I’m a hobbyist who has become a bit addicted to landscaping. I say that only half jokingly. I’m creating this to share some of the lessons I’ve learned and hopefully some of the positive outcomes of these. And these lessons typically came from reflecting on mistakes, so hopefully that can save you some time. This first entry will be a bit more wordy, and more of a story… sorry. The later ones should have pictures, data, and be quite a bit more brief on the stories.
If you’re a seasoned professional, you’re probably in the wrong place, but since you’re here, please bear with me; I promise I do learn, and I’m curious how closely my story relates to how you got started.
If you know me, and I do know myself, it seems and somewhat feels like a completely different direction for me, but it’s very simple.
First, I heard early on that landscaping is one of the home improvements that can return dollar for dollar. They implied “if done correctly” but sometimes anything is an improvement. So I’ve been landscaping as a hobby ever since I bought my first home, which was about 12 years ago.
Second and most importantly, I grew extremely agitated and tired of spending four hours a week mowing and trimming my lawn.
Third, that second factor (above) drove me towards native plants and landscaping. Learning that I could support the natural ecosystem while reducing the amount of work I had to do was a very cool realization. This third point supported the second and eventually took over in importance to me as the work I have to do has become enjoyable and shows an additional benefit other than the purely selfish reason I started out with.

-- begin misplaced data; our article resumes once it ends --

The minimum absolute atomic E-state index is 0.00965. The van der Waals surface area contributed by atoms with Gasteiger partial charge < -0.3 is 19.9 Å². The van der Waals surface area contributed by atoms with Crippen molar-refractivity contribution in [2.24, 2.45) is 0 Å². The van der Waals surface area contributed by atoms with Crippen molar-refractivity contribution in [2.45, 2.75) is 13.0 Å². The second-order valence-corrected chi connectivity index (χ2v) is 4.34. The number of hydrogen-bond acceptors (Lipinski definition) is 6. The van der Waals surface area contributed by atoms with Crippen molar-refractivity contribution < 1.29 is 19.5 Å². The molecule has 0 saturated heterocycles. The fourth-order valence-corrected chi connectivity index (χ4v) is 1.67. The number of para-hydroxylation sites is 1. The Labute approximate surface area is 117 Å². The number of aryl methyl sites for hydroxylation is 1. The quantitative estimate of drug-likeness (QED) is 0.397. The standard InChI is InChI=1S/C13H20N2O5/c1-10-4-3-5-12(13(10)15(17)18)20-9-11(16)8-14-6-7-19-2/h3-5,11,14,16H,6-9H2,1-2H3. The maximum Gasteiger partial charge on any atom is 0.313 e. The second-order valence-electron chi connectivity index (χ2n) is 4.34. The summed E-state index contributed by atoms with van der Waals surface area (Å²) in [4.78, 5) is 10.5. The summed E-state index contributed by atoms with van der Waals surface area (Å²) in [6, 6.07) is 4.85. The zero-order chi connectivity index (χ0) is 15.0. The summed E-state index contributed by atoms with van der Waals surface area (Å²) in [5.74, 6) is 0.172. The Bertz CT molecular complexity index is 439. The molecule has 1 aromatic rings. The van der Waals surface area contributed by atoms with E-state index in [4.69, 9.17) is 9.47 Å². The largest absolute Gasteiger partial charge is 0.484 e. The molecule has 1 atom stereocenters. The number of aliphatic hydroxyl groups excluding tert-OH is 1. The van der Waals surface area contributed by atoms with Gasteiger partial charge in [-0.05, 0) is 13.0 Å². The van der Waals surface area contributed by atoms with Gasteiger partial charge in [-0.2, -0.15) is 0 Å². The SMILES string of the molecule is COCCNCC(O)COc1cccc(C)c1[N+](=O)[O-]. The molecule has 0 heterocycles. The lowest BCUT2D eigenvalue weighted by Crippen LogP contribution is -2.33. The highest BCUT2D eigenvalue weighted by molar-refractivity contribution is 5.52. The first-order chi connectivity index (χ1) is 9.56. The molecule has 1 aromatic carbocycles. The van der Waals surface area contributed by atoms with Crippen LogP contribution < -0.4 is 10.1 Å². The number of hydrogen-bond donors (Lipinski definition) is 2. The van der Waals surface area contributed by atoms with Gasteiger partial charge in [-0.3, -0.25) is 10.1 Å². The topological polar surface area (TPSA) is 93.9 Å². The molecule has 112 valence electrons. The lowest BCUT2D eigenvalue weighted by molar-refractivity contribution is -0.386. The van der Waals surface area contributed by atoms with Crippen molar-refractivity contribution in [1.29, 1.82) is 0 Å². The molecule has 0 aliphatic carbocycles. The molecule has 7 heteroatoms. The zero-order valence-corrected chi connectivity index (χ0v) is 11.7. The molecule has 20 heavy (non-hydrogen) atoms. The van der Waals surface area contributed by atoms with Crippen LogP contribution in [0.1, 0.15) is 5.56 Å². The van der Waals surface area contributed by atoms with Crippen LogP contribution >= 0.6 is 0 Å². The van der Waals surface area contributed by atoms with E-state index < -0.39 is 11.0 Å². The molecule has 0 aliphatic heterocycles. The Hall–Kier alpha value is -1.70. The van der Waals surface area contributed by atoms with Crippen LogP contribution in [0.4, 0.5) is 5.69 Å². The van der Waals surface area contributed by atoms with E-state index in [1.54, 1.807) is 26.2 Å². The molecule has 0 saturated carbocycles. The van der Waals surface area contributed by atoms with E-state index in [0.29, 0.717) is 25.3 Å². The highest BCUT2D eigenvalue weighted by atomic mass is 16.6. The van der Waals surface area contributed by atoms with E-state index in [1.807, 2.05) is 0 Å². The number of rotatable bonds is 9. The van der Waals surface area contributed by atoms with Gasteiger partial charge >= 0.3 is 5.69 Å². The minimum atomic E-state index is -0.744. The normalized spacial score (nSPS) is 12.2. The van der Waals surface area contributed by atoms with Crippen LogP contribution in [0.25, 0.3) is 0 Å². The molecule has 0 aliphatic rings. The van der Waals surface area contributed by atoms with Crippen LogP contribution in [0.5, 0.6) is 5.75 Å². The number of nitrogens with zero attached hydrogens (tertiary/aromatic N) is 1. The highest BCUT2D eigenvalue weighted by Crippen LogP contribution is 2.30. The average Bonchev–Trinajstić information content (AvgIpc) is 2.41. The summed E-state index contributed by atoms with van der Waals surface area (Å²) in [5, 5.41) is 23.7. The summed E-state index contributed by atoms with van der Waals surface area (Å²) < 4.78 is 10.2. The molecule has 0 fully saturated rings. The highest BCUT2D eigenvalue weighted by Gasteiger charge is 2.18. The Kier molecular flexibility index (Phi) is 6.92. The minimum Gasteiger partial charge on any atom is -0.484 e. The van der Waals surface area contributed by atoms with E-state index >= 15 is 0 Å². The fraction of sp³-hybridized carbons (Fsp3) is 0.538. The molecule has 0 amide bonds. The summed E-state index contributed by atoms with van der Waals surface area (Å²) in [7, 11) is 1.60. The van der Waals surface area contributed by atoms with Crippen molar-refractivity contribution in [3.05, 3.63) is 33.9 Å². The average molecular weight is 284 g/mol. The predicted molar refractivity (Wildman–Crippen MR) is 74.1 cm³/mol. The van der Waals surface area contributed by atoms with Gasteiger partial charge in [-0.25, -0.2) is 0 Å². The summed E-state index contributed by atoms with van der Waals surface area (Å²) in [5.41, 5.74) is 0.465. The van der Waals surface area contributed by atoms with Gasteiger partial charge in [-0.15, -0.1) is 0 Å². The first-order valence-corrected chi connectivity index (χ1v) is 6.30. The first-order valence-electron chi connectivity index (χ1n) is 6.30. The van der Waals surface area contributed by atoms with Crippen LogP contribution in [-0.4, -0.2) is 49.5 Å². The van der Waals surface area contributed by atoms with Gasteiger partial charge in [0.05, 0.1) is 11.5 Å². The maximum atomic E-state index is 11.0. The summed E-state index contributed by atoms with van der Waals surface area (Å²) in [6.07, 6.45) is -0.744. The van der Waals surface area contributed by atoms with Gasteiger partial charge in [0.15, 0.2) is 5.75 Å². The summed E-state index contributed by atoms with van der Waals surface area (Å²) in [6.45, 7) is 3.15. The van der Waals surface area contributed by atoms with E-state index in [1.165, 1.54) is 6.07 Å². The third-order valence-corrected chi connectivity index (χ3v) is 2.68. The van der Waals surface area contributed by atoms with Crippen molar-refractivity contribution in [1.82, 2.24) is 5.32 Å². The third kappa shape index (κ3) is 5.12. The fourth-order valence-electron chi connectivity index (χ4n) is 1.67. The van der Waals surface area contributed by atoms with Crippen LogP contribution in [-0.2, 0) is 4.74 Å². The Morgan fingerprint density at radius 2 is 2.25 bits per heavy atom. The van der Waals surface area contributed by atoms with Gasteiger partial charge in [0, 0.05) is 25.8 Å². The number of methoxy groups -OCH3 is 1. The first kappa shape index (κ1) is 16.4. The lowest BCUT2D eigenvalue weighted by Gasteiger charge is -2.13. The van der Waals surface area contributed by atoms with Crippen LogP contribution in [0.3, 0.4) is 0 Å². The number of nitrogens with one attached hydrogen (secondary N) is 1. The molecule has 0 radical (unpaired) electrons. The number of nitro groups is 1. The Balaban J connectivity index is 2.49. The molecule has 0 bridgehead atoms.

And finally, I think it balances out my other interests. Technology is relentless and demanding, and software development leads to hectic and long days. Hockey is fast paced and sometimes a bit brutal. This slows my world down and helps me find peace.
The Start of the Addiction
I had seen a sign multiple times on the drive back from St. Louis stating Grow Native and that’s where it all took off. Before this, I battled mother nature; put in improved beds and watering systems to make whatever I wanted survive. And most of it did, but at some expense and a lot of effort.
So, I decided the answer to reason number two was to work some huge features in that wouldn’t need mowing. I’ve always been a bit of a tree-hugger, and my parents taught me not only to recycle but to reuse and preserve at an early age. So the idea of going native really appealed to me.
I headed down to the local Nature Center to get some books and find some ideas. In the smallest and simplest of books that I purchased, Tried and True Missouri Native Plants For Your Yard, I found the thing that has explained my latest obsession. It was a professional native bed designed by Josh Rathert of Jefferson City, which had an informal look and showed nice color and texture. Most importantly, there were these words hidden in the text; it was the fourth time or so that I looked at the picture that I found them:
“This garden frames a Buffalo grass lawn …”
And so it began… calling vendors I already knew, spending way too much time on the web, and going to seed and plant shows and finding new vendors, dragging Dana along with me. By the way, she has almost no interest in this, so she was a trooper putting up with my random obsession, and she still humors me with it. Wait until you see what we did to her suburbia home! :-D It was a compromise, but much better than before.